EV Charging Locations

The City has 550 charging ports available for public use, equivalent to 92.7 stations per 100,000 people.

Electric School Bus Goal

Baltimore does not have an electric school bus goal.

EV Transit Bus Goal

Baltimore does not have an EV transit bus goal.

Last Updated: October 2021

Freight System EfficiencyList All

The Baltimore Department of Transportation has a Commercial Vehicle Management Plan, which is a proactive approach to managing freight movement throughout the city.

Last Updated: October 2021

Clean, Efficient Transportation for Low-Income CommunitiesList All

Affordable New TOD Housing Policy

Baltimore does not have any requirements or incentives in place to develop or preserve affordable housing in transit-served areas.

Connecting Existing Affordable Housing Stock to Efficient Transportation Options

All dockless bike/scooter companies permitted to operate in Baltimore City are required to offer low-income customer plans, non-smartphone access, and cash payment alternatives. Equitable deployment of vehicles is also required and tracked daily. Baltimore residents who live in food deserts can take a subsidized Lyft ride to grocery store. The Baltimore Grocery Access Program provides eligible local families living in parts of south and west Baltimore with a $2.50 flat-rate fare on trips to and from participating grocery stores. Up to 200 eligible residents receive discounted Lyft rides for up to eight rides per month. The Maryland Transit Administration also offers special fare programs for students, seniors, the disabled, and others.

Last Updated: October 2021

Energy & Water Utilities
Score: 9.5 out of 15 points
Energy & Water Utilities Summary List All

Baltimore Gas and Electric (BG&E), an investor-owned utility (IOU), is the primary gas and electric utility serving the City of Baltimore. To help BG&E reach the EERS target, the City of Baltimore is an active promoter of BG&E’s energy efficiency programs. The State of Maryland requires spending and savings targets for its utilities through an EERS and requires documentation of planned energy efficiency programs to the Public Service Commission annually. To learn more about the state requirements for electric and gas efficiency please visit the Maryland page of the State Database. On the state level, Baltimore strongly advocates for additional spending requirements for energy efficiency projects for its utilities. 

The Baltimore City Department of Public Works provides Baltimore with drinking water services, wastewater treatment, and stormwater management. 

Last Updated: July 2021  

Electricity and Natural Gas Efficiency SavingsList All

In 2019, BG&E reported 272,014 MWh in electric net incremental savings at the meter, amounting to 0.92% of its retail electric sales. In 2019, BG&E spent $107,593,917 on electric energy efficiency programs, which represents 5.25% of its electric retail revenue. 

In 2019, BG&E reported 1.13 MMtherms in net gas savings, which equates to 0.28% of gas sales. In 2019, BG&E spent $15,341,552 on natural gas energy efficiency, which equates to $23.99 per residential gas customer. These savings figures cover BG&E’s entire service jurisdiction, most of which is within Baltimore proper.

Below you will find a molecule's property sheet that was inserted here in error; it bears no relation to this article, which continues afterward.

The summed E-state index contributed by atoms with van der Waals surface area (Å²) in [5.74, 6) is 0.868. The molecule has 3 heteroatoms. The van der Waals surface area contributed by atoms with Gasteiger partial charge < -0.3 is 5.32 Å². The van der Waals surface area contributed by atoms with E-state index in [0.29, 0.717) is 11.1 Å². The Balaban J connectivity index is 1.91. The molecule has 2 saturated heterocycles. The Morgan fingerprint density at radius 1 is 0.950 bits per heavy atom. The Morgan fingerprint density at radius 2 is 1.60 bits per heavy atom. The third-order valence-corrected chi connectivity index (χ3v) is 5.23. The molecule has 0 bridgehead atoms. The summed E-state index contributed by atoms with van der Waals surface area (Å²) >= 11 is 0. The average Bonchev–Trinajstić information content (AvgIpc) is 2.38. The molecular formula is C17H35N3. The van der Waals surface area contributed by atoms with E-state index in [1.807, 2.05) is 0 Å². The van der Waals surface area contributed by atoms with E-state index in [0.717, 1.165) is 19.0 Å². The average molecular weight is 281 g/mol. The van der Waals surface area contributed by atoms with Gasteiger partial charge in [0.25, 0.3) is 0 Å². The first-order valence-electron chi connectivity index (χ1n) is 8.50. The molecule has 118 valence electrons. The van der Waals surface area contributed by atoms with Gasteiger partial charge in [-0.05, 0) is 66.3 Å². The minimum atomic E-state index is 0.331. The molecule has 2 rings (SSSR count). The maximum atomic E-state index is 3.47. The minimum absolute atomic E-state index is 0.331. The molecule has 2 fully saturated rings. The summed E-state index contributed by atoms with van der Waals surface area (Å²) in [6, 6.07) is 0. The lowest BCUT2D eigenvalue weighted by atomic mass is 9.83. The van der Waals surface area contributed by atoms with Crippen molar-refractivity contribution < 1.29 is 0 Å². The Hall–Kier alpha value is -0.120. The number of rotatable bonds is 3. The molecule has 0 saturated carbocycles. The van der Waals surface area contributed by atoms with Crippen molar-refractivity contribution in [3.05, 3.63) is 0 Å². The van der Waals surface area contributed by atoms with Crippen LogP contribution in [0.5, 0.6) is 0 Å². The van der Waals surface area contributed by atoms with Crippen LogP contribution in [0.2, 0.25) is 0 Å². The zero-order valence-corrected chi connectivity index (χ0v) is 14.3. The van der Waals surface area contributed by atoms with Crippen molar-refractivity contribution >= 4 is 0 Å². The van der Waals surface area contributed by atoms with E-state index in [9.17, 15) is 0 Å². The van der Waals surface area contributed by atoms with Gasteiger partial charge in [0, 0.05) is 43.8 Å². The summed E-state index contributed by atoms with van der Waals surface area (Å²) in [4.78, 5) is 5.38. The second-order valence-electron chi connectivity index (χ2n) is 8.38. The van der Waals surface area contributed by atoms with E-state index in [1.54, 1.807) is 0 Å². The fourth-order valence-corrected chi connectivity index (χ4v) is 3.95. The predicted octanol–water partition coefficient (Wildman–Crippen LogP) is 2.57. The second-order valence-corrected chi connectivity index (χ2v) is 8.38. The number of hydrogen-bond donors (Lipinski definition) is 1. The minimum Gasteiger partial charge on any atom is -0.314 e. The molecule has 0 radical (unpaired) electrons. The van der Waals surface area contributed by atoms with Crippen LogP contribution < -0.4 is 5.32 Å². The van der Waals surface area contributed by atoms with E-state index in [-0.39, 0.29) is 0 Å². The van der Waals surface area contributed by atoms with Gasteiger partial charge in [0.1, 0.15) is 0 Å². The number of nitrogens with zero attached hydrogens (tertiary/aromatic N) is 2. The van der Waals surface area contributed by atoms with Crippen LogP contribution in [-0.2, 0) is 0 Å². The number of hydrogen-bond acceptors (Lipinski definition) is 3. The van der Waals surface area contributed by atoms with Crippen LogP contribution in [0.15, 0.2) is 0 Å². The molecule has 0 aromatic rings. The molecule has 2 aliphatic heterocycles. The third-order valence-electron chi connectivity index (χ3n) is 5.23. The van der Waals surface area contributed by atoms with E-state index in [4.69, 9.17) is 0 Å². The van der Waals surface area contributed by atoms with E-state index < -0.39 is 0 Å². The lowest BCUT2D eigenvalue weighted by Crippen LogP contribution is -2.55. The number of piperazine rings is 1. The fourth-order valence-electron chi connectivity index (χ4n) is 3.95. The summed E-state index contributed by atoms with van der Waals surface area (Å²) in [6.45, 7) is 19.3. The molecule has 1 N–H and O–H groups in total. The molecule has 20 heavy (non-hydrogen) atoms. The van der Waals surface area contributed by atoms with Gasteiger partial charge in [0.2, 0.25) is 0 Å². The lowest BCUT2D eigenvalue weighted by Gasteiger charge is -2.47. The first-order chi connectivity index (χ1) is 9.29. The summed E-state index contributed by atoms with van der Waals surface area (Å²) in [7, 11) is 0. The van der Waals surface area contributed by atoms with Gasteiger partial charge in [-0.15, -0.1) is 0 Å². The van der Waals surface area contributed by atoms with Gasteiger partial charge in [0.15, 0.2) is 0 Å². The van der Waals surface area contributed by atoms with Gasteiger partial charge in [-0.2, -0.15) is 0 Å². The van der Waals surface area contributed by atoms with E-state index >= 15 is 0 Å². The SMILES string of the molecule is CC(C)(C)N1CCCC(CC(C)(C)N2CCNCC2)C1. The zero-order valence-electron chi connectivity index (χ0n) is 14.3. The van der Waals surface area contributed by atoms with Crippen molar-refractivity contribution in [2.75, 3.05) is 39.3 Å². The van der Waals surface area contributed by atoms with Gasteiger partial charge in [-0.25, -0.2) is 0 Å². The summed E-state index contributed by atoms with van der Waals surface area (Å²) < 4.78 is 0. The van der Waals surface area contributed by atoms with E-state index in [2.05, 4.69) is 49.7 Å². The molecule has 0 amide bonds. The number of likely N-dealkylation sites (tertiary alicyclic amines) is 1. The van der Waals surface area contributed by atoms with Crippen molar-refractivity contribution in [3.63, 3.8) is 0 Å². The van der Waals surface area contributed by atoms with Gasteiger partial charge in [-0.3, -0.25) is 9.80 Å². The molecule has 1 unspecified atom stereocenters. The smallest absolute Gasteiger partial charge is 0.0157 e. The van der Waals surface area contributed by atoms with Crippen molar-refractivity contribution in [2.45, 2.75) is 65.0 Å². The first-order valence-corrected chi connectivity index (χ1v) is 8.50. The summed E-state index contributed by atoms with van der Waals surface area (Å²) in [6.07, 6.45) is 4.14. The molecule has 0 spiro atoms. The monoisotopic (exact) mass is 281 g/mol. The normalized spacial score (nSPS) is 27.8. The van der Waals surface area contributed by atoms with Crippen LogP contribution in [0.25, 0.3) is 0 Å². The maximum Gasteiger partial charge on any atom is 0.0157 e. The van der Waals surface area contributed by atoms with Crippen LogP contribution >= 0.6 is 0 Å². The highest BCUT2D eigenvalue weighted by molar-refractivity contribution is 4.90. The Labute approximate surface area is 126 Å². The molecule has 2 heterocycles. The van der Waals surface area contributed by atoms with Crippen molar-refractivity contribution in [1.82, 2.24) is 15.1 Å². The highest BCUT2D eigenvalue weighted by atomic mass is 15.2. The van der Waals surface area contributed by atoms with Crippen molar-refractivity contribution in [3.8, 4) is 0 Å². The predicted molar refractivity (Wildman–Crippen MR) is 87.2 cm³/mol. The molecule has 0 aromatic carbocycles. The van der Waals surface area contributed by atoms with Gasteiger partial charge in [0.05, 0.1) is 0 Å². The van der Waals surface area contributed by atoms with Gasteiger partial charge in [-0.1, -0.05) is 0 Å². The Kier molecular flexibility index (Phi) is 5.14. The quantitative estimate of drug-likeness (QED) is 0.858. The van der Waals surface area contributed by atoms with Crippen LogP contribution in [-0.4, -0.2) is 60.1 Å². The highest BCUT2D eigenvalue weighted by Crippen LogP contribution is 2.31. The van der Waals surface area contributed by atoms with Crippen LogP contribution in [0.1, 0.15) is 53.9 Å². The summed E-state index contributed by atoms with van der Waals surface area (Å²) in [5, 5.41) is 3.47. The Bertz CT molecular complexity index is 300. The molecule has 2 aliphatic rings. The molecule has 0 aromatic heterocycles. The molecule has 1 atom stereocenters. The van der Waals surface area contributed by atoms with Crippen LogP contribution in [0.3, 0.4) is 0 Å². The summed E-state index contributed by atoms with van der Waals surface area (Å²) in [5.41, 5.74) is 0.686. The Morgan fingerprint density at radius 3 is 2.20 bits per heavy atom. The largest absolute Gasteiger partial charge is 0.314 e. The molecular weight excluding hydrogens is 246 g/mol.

BG&E offers electric efficiency incentives and technical assistance to residential and business customers. BG&E offers a suite of programs under their Smart Energy Savers program. These programs are supported by a surcharge on the utility bill mandated under the State of Maryland’s EmPower MD program. The City has been active on the Public Service Commission’s EmPower working group which helps provide information, assistance and recommendations to PSC Commissioners on EmPower MD programs. 

The Baltimore Energy Initiative and the Baltimore Energy Challenge actively promote the BG&E Smart Energy Savers programs to residents and businesses, and the City collaborates with BG&E on how the City’s Energy Challenge and other programs can widen the marketing reach for BG&E programs. The Baltimore Energy Initiative Loan Program assists nonprofits and small businesses in increasing their energy efficiency through upgrades to their facilities. 

Baltimore City’s Office of Sustainability prepares Baltimore City for aging infrastructure, a growing population, changing climate, and a progressing economy. The Office focuses on energy efficiency, renewable energy, waste and recycling, clean air and water, local food systems, education, outreach, alternative transportation, and social equity. BGE collaborates with the Office of Sustainability to help them achieve their energy savings goals. 

Last Updated: July 2021  

Low-Income & Multifamily EE Programs List All

Low-Income Programs 

Baltimore Gas and Electric offers the EmPOWER Low Income Energy Efficiency Program to qualified low-income residents, including both renters and homeowners. This program is implemented by the Maryland Department of Housing and Community Development (DHCD) and offers both single-family and multifamily low-income dual fuel programs. The Baltimore City Department of Housing and Community Development partners with the State and BGE to administer and implement local low-income efficiency programs. These programs provide no-cost energy efficiency upgrades including installation of insulation, air sealing, replacement of old refrigerators and HVAC systems, health and safety measures, and water efficiency measures. DHCD streamlines eligibility requirements by automatically approving applicants from the Maryland Office of Home Energy Programs for the EmPOWER Maryland programs.